Tuesday, December 15, 2009

Shame on NESN

Call me old fashioned (or worse) if you must, but for me nothing sets up the anticipation for the drop of the puck more than the national anthem. The anthem establishes a connection between me on my couch and the arena filled with people. When the last note rings and the crowd roars I am pumped up and ready to go. To be honest, I also just plain enjoy the performances.

Last year NESN decided to drop the anthem for away games, substituting the commentary by Milbury from the studio instead. Rather than seeing the crowd and a performance we got, "What do the Bruins need to do to win tonight, Mike?" "Well, they need to play hard in the first period and get the lead quickly." B O R I N G.

Now it seems that NESN has stopped showing the anthems for the home games as well. I think this is shameless. They are bringing us an event and the anthem is part of it. The anthem gives us that connection between our distant locale and the arena, something that seems more and more lacking in NESN coverage. I know they pay people like Milbury a lot of money to talk but they get plenty of time to do so, including a pre-game show, for God's sake.

If you too want to see NESN broadcast the anthems please take a moment and send them a comment at sports@nesn.com.

Postscript Friday January 8: I am very pleased that the anthem appears to be back on NESN. I doubt this little blog had anything to do with it... perhaps enough people complained, or maybe NESN never intended to stop showing the anthem for rest of the season. Regardless, I am happy!

Tuesday, November 24, 2009

The Parade of Heroes

I was hoping that the early adversity would bring some good things to the Bruins and I think this has finally happened. With Savvy and Looch out Bergeron has escalated his game to an elite level. Through sheer will he has become a force to be reckoned with, making an impact on every shift. And with the injury to Thomas, Rask has been able to put enough games together to become confident in the net, bringing him another step closer to being a No. 1 goaltender.

So let's take stock, shall we? Last season Looch proved himself in the playoffs, elevating his game with timely hits and scoring opportunities until the very last moment. Thomas too proved himself an elite goaltender last season. Not just because he played consistently well enough to win the Vezina, but because of his strong play at critical times--something he has continued to do this season. Likewise Savvy has proven to be the rare player with passion, skill, and a magic touch with the puck.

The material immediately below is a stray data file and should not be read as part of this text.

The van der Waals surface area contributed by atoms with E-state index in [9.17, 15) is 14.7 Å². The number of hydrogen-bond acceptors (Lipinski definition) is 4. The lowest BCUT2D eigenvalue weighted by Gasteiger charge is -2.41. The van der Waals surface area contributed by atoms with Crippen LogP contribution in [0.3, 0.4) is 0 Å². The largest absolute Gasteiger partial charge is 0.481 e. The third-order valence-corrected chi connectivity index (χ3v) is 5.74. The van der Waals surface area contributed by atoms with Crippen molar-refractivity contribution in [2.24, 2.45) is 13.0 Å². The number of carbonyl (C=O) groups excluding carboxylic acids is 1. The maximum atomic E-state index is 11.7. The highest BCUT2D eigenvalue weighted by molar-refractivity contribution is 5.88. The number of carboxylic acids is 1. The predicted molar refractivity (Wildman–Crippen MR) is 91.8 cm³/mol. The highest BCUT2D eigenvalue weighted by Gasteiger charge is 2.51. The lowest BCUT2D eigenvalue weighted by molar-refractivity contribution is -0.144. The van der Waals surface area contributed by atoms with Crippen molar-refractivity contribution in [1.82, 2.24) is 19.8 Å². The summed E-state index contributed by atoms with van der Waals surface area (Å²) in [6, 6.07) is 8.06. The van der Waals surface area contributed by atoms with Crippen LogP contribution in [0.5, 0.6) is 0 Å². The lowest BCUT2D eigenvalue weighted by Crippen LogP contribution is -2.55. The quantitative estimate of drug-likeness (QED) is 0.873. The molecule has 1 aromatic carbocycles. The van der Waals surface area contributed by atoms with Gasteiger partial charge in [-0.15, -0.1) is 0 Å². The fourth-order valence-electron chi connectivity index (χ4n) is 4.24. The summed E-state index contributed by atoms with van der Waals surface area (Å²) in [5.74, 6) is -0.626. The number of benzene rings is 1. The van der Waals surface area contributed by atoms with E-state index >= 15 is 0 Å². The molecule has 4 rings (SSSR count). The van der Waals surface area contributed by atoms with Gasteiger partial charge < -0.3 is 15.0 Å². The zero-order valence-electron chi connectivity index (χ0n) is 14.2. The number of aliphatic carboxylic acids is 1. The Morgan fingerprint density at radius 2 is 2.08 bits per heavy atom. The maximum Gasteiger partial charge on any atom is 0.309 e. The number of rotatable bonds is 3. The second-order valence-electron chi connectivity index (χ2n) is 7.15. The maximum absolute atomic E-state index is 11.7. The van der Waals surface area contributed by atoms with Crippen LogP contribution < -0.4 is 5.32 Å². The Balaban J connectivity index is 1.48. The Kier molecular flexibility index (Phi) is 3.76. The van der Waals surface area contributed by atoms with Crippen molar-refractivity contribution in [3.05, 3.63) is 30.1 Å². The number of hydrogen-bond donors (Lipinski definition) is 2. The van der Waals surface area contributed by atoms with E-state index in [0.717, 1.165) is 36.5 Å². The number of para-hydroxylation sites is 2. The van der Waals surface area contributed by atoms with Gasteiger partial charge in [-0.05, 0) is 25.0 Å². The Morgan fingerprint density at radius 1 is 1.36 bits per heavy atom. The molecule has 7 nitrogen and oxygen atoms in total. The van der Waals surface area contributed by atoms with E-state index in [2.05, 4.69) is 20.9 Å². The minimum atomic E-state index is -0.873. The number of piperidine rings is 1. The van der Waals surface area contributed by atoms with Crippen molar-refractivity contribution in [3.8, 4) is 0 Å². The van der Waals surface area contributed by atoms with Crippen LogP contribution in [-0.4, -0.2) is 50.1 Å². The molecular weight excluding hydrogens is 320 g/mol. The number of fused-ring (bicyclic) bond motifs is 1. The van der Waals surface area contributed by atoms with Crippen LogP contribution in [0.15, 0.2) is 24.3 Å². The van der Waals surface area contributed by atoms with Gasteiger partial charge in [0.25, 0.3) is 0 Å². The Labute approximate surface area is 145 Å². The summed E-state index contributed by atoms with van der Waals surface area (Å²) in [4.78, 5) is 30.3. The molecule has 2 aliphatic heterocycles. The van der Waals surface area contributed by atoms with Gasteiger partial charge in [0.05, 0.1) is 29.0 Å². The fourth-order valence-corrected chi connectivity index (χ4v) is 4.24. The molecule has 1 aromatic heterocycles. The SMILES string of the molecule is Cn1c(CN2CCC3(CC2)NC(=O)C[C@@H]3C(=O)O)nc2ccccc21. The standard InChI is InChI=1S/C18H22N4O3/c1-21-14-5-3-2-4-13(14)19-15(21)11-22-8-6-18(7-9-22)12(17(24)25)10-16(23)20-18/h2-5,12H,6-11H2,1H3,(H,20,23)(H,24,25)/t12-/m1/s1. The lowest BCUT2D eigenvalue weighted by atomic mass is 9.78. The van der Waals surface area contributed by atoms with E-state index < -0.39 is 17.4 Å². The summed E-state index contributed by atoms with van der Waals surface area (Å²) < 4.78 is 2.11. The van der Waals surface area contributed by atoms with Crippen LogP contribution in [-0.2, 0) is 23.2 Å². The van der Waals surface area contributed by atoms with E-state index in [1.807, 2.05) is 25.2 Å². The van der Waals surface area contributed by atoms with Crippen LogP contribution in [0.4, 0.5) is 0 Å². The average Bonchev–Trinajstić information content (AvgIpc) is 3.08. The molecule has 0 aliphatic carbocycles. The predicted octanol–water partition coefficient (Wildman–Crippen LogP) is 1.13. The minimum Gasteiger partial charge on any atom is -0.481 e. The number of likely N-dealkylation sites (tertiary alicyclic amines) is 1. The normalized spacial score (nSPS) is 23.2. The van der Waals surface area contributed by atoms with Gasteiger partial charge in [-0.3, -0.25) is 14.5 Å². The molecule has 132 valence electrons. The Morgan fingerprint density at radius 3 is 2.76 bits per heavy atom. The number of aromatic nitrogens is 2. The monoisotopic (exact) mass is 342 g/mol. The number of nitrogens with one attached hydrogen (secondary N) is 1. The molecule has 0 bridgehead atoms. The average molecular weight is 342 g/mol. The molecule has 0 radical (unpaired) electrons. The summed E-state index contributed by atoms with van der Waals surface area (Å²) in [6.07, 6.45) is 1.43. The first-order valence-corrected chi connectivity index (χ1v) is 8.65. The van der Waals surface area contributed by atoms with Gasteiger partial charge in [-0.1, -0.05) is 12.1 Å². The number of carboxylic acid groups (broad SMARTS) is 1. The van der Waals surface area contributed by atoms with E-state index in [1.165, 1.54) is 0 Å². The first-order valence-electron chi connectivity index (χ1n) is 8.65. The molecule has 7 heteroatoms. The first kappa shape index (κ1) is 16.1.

So let's imagine for a moment: imagine if... Bergeron were to continue his hard play, his recklessness with a purpose, into the playoffs. Imagine if Chara were to not hold back, but to crush forwards every time they ventured into his zone (as we know he can). And imagine if he started to pick the corner of the net as well as putting the puck in the pads for a rebound and thus scored more goals (as we know he can). Imagine if the talented Dennis Wideman played every single shift with the same intense focus. Imagine if David Krejci were to play with the confidence he showed last season, which leads to nothing short of magic when the puck is on his stick. Imagine if Thornton and Begin played every shift with the intensity they brought early this season. If you imagine these things all happening at the same time, in every playoff game... it is not hard to imagine the Bruins being unstoppable; it is not hard to imagine a four game sweep to win the Cup.

For too long the B's have had a parade of heroes. Bergeron today. Thomas last week. Savvy the month before. In my opinion, the only thing holding them back from a Cup is to bring it all together at the same time; to become a team of heroes.

Tuesday, November 17, 2009

Getting Ugly

It's getting pretty ugly out there in Bruins land. Whether it be fans railing against Timmy for not playing defense as well as goaltender in front of his net in OT, or coach Julien telling the media, "I don’t think I should have to answer the question they (the players) should answer," when asked why they came out flat against the Islanders.

As far as the team's play goes, I think the recent Pittsburgh game pretty much summed it up. From a Hockey fans perspective this was a fun game. The B's were in it almost to the finish. Almost. They even managed a game-winning goal with two minutes left, taking the lead for the first time only when it really counted. How cool was that? But a broken stick here, and a loss of concentration there, and somehow they still didn't come out of it with two points.

Hey--here's the thing: unlike many fans this is actually what I wished for at the start of the season. I wanted them to see adversity and to learn from it so they would be stronger come playoff time. But that doesn't make it any less ugly, and the looming prospect of a total team meltdown from which they cannot recover is frightening.

That said, I still believe these guys have what it takes, from the GM on down. Just hang in there B's fans!